These results are devastating to the anti-growth crowd, including many environmentalists, and to those who say that it is pointless, too stressful and unsustainable for countries to focus on boosting their GDP, and who are thus secretly enjoying Britain’s current bout of stagnation. They should also shame David Cameron, who famously wanted to replace a focus on hard-headed GDP with a softer emphasis on a new measure of national well-being.
Separate research, by Jan Delhey and Christian Kroll, shows that traditional measures of economic output, while crude, are actually “surprisingly successful at predicting a population’s subjective well-being”. So there you have it: growth is good for us, not just in terms of creating jobs and allowing us to buy iPads, but also in promoting the conditions in which individuals and families can pursue their version of happiness.
This is also terrible news for one influential strand of thinking on the Left, which has long argued that what makes people happy is not what they earn in absolute terms and whether pay cheques are going up but merely what they earn compared with others. These Leftist economists claim that people are only happy if they feel richer than their neighbours. Such proponents of “happiness economics” therefore argue that working harder to earn more is tantamount to running to keep still, because everybody else is engaging in the same supposedly pointless race.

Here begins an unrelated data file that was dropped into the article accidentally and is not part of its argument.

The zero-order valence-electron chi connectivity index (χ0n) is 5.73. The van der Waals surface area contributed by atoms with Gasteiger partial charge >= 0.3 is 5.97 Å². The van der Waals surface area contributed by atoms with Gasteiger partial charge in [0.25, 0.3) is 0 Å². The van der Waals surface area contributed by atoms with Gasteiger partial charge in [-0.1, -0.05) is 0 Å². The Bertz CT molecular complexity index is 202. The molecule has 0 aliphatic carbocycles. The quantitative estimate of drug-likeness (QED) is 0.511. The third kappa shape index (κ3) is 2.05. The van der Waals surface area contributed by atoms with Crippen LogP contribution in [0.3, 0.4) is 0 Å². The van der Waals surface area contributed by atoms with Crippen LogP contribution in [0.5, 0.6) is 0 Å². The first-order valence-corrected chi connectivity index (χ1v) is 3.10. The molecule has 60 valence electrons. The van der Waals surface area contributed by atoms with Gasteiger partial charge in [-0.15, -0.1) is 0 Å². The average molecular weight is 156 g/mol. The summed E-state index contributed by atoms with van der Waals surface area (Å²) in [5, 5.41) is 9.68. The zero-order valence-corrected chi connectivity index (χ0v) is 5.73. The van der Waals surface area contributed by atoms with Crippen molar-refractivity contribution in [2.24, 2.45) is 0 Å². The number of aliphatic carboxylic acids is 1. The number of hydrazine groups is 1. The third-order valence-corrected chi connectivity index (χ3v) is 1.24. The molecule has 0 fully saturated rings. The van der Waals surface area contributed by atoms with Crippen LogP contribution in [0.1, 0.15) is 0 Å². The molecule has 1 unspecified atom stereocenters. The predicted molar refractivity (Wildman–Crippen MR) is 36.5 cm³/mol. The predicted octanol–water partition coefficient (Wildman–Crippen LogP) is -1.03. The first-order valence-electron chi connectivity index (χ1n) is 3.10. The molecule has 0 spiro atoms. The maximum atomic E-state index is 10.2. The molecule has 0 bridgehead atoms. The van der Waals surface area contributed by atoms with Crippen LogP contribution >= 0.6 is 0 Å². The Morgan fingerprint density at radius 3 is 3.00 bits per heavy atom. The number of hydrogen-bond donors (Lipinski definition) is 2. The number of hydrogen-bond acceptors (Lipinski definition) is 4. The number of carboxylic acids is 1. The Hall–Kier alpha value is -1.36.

Frighteningly, they deduce from this false premise that the answer is to treat emotions such as envy and jealousy as suitable grounds for confiscating incomes, and to tax higher earners much more heavily, with French-style 75pc tax rates, to penalise those silly enough to want to get on in life. While most readers of this newspaper will find this to be a ridiculous point of view, it is one that remains hugely influential in universities and in parts of the Labour and Liberal Democrat parties. The good news is that this bonkers ideology has now been entirely demolished by the new research.